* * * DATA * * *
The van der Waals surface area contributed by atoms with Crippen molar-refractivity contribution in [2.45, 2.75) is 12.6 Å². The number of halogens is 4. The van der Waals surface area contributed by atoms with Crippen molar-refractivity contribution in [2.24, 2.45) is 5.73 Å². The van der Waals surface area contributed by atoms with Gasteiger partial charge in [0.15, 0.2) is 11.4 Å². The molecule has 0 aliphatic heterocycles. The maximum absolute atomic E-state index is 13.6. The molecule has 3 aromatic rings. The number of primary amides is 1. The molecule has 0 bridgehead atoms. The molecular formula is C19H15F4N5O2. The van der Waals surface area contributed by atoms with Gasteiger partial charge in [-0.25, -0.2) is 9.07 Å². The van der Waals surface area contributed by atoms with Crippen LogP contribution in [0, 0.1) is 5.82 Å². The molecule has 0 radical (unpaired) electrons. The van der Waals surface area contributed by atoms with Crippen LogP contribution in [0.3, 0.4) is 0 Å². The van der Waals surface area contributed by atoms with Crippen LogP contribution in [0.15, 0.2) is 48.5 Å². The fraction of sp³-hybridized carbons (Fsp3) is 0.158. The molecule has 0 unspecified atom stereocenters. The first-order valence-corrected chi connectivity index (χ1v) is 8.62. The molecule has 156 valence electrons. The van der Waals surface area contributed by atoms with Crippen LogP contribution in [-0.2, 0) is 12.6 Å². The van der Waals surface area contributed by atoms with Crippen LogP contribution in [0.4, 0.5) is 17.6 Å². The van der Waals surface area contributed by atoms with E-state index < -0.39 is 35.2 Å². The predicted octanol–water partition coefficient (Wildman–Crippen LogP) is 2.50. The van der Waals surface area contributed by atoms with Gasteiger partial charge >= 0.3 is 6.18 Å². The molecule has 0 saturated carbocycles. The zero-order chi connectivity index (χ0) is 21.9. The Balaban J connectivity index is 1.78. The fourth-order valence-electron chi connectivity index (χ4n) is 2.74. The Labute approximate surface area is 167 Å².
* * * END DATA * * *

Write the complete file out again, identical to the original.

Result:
The van der Waals surface area contributed by atoms with Crippen molar-refractivity contribution in [2.45, 2.75) is 12.6 Å². The number of halogens is 4. The van der Waals surface area contributed by atoms with Crippen molar-refractivity contribution in [2.24, 2.45) is 5.73 Å². The van der Waals surface area contributed by atoms with Gasteiger partial charge in [0.15, 0.2) is 11.4 Å². The molecule has 0 aliphatic heterocycles. The maximum absolute atomic E-state index is 13.6. The molecule has 3 aromatic rings. The number of primary amides is 1. The molecule has 0 bridgehead atoms. The molecular formula is C19H15F4N5O2. The van der Waals surface area contributed by atoms with Gasteiger partial charge in [-0.25, -0.2) is 9.07 Å². The van der Waals surface area contributed by atoms with Crippen LogP contribution in [0, 0.1) is 5.82 Å². The molecule has 0 radical (unpaired) electrons. The van der Waals surface area contributed by atoms with Crippen LogP contribution in [0.3, 0.4) is 0 Å². The van der Waals surface area contributed by atoms with Crippen LogP contribution in [0.15, 0.2) is 48.5 Å². The fraction of sp³-hybridized carbons (Fsp3) is 0.158. The molecule has 0 unspecified atom stereocenters. The first-order valence-corrected chi connectivity index (χ1v) is 8.62. The molecule has 156 valence electrons. The van der Waals surface area contributed by atoms with Crippen LogP contribution in [-0.2, 0) is 12.6 Å². The van der Waals surface area contributed by atoms with Crippen LogP contribution in [0.4, 0.5) is 17.6 Å². The van der Waals surface area contributed by atoms with E-state index < -0.39 is 35.2 Å². The predicted octanol–water partition coefficient (Wildman–Crippen LogP) is 2.50. The van der Waals surface area contributed by atoms with Gasteiger partial charge >= 0.3 is 6.18 Å². The molecule has 0 saturated carbocycles. The zero-order chi connectivity index (χ0) is 21.9. The Balaban J connectivity index is 1.78. The fourth-order valence-electron chi connectivity index (χ4n) is 2.74. The Labute approximate surface area is 167 Å².